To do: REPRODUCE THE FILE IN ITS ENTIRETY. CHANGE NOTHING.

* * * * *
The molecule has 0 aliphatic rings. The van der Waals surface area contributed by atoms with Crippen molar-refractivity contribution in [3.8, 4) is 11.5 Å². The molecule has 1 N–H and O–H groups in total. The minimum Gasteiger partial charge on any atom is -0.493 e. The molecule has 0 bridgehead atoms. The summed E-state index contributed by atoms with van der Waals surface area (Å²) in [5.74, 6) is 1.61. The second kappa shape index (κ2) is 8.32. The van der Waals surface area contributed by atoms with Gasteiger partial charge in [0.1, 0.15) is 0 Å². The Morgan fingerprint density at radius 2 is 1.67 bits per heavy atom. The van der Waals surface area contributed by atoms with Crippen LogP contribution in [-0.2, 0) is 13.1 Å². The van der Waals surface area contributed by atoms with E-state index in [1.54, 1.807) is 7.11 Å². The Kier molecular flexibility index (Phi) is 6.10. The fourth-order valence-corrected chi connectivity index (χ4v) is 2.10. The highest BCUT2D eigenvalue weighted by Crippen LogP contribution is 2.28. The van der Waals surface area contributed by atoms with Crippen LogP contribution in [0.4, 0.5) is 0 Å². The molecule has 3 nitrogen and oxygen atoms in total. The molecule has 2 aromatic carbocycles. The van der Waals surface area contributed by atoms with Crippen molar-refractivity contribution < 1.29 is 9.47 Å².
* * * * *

The molecule has 0 aliphatic rings. The van der Waals surface area contributed by atoms with Crippen molar-refractivity contribution in [3.8, 4) is 11.5 Å². The molecule has 1 N–H and O–H groups in total. The minimum Gasteiger partial charge on any atom is -0.493 e. The molecule has 0 bridgehead atoms. The summed E-state index contributed by atoms with van der Waals surface area (Å²) in [5.74, 6) is 1.61. The second kappa shape index (κ2) is 8.32. The van der Waals surface area contributed by atoms with Gasteiger partial charge in [0.1, 0.15) is 0 Å². The Morgan fingerprint density at radius 2 is 1.67 bits per heavy atom. The van der Waals surface area contributed by atoms with Crippen LogP contribution in [-0.2, 0) is 13.1 Å². The van der Waals surface area contributed by atoms with E-state index in [1.54, 1.807) is 7.11 Å². The Kier molecular flexibility index (Phi) is 6.10. The fourth-order valence-corrected chi connectivity index (χ4v) is 2.10. The highest BCUT2D eigenvalue weighted by Crippen LogP contribution is 2.28. The van der Waals surface area contributed by atoms with Crippen LogP contribution in [0.4, 0.5) is 0 Å². The molecule has 3 nitrogen and oxygen atoms in total. The molecule has 2 aromatic carbocycles. The van der Waals surface area contributed by atoms with Crippen molar-refractivity contribution < 1.29 is 9.47 Å².